8 posted on 07/20/2013 1:43:36 PM PDT by elcid1970 ("The Second Amendment is more important than Islam.")
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To: pieceofthepuzzle
My daughter, her husband and three children, lived outside Milan, in a smallish town. Other than Muslims from North Africa, they were the only family with more than one child, most couples had none.

My daughter and her family were treated as very unusual, with "all those children!

Another thing I noticed was that most "couples" weren't even married but just living together (like so many young couples in the U. S.), those Italians living together as married were from all age categories.

I asked one Italian lady if the couples waited until becoming pregnant before marrying but was told, "No, they aren't going to have children, so no need to get married."

There is not much religion or faith noticable in many parts of Italy that I noticed either, only a few old ladies dressed in long black dresses entering the mostly vacant churches.

It was weird at Christmas and Easter, no observable religious celebrations at all. Only observable "celebrations" were banners here and there to celebrate this or that Saint with, nothing else.

If this is the "hope" for Western Civilization, according to the writer, I'm afraid it's doomed.

9 posted on 07/20/2013 2:07:48 PM PDT by zerosix (Native Sunflower)
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To: deadrock

“The majority of Christians are statists. Take care of your fellow man through big government. Nothing more Christian than that, right?”

Taking care of one’s fellow man is certainly a Christian ideal but where in the Bible does it say do so through a big government?


10 posted on 07/20/2013 2:30:06 PM PDT by ReformationFan
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To: zerosix

Very different in parts of southern Italy, and definitely not overly secular (definitely less secular than the US). Milan is a bit like New York, from an Italian perspective, and I would not be surprised if the surrounding towns were not similar. Go to Salerno or Naples during Christmas.


11 posted on 07/20/2013 2:37:28 PM PDT by pieceofthepuzzle
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To: pieceofthepuzzle

Many parts of Northern Italy are more Germanic, than Italian.


12 posted on 07/20/2013 2:39:39 PM PDT by dfwgator
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To: ReformationFan

That is exactly what you should be asking the millions, upon millions of leftist Christians who eternize big government, not me.


13 posted on 07/20/2013 2:45:12 PM PDT by deadrock (I am someone else.)
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To: dfwgator

When you drive north to where the town & city names are in both Italian and German (Bolzano/Bozen), you’re in the land of Lega Nord. They’ve wanted a separate Northern Italy for quite some time.

I found the people there seemed to combine German efficiency with Italian simpatico, a pleasant mix. But then, I liked the Napolitani too.


14 posted on 07/20/2013 3:12:52 PM PDT by elcid1970 ("The Second Amendment is more important than Islam.")
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To: deadrock
The majority of Christians are statists. Take care of your fellow man through big government. Nothing more Christian than that, right?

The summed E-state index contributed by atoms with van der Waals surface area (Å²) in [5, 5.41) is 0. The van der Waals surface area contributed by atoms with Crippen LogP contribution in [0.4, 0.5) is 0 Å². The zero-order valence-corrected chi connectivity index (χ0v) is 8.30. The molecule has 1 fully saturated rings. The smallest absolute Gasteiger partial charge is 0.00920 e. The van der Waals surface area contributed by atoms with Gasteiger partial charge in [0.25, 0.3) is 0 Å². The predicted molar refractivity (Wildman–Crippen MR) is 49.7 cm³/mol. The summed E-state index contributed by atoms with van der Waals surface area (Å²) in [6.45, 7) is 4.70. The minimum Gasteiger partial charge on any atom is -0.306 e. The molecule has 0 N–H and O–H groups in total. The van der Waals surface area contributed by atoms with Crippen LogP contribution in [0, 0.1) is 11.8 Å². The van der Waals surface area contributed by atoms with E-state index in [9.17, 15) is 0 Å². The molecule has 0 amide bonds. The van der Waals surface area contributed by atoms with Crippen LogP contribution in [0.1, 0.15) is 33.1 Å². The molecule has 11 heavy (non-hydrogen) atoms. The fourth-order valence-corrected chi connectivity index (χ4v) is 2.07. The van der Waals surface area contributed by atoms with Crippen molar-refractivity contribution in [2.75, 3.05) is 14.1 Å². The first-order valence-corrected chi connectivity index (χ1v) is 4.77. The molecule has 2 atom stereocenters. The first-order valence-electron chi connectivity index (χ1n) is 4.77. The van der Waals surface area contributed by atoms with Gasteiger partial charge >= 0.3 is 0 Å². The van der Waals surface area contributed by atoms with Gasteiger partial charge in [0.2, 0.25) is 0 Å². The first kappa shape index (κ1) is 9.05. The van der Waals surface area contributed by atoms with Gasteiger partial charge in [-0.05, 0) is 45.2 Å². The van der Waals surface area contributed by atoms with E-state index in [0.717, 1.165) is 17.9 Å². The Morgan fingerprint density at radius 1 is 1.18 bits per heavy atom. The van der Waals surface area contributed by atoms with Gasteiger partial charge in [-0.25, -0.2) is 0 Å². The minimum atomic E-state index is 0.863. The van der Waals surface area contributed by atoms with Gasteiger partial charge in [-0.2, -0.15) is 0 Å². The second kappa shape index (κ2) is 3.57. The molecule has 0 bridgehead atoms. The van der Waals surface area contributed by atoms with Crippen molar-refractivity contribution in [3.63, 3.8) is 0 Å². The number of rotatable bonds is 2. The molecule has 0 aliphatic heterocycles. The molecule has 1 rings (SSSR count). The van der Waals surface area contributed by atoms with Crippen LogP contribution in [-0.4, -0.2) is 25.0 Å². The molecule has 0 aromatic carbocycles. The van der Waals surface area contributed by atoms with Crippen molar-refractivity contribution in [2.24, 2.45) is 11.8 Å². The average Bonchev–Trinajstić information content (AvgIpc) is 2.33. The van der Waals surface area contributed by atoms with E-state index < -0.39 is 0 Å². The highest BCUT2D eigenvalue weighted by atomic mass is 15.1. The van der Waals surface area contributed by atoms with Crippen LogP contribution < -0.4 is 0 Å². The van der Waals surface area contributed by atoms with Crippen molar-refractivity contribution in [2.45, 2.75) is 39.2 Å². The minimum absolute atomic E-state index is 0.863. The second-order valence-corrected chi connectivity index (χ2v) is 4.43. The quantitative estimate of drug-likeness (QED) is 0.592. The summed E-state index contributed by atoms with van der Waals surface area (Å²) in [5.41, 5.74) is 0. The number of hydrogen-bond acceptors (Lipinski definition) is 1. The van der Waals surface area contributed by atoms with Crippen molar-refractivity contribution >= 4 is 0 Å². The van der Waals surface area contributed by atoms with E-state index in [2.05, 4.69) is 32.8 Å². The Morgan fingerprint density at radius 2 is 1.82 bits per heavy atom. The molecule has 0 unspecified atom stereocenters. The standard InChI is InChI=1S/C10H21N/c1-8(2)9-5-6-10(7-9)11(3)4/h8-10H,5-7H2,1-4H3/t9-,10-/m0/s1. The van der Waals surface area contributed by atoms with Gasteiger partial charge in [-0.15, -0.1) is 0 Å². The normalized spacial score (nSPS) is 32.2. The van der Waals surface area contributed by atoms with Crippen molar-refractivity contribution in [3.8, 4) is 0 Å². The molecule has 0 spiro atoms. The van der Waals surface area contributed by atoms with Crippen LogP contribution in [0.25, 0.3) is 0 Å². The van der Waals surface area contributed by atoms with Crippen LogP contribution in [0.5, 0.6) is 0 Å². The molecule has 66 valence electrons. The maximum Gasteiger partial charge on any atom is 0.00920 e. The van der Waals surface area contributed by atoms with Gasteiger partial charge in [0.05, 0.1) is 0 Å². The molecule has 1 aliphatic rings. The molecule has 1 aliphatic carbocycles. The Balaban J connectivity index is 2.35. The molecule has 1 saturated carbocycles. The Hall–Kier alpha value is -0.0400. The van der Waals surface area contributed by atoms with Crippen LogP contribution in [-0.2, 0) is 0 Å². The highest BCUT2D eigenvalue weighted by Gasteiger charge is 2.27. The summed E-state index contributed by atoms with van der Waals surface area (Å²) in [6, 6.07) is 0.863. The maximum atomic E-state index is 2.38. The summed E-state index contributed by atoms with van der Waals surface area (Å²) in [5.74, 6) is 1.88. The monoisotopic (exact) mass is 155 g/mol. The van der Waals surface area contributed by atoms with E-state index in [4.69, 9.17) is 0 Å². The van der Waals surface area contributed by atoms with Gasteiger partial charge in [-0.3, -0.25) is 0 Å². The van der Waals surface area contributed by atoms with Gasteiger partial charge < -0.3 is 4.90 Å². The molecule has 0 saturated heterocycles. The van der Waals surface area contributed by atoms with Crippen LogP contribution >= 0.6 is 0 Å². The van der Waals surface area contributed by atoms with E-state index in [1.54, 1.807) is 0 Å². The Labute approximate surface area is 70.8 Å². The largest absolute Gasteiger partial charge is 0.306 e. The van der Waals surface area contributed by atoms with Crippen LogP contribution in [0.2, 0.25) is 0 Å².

Say what?

15 posted on 07/20/2013 4:11:53 PM PDT by farsny
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To: farsny

That. Indubitable.


16 posted on 07/20/2013 4:31:10 PM PDT by deadrock (I am someone else.)
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To: deadrock
Indubitable.

Hardly.

17 posted on 07/20/2013 6:37:13 PM PDT by farsny
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To: pieceofthepuzzle
Maybe southern but not in areas around Rome, Tuscany area, Venice nor other costal metro areas.

Where my daughter lived was not in Milan, but was actually in a suburb or another very small town, very quaint, not at all urban but still quite Euro secular.

Folks around the area were very, very nice, just not at all religious and certainly not believers.

18 posted on 07/20/2013 6:51:03 PM PDT by zerosix (Native Sunflower)
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To: zerosix
Remember that Italy used to have (and may still have) the largest Communist Party outside of the old USSR and China. Those members would hardly be religious.
19 posted on 07/21/2013 1:20:21 AM PDT by Ciampino
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To: pieceofthepuzzle

Considering that Italy has a birth ratevbelow replacement level, the only “family values” I still see there are middle aged men mooching off their parents for housing and food.


20 posted on 07/21/2013 5:53:10 AM PDT by Clemenza ("History, I believe, furnishes no example of a priest-ridden people maintaining a free civil governm)
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To: Ciampino
They also have scores of political parties.

I met a guy whose family were very connected to Napoleon, many years ago. It was during the 1992 election and this fellow said he couldn't believe that Clinton would go anywhere, "because George (H. W.) Bush, had excellent diplomatic and background plus wonderful experience."

This guy said it was almost impossible to elect a quality candidate in Italy because of having so many political parties, that we, in the U.S., have only two major parties, whereas in Italy, anyone can decide they want to run for office.

They get government money to do just that, so there is nothing to keep anyone from getting a bundle of money, just to run for office for any reason whatsoever, and they do so, taking votes away from viable candidates.

21 posted on 07/21/2013 10:32:08 AM PDT by zerosix (Native Sunflower)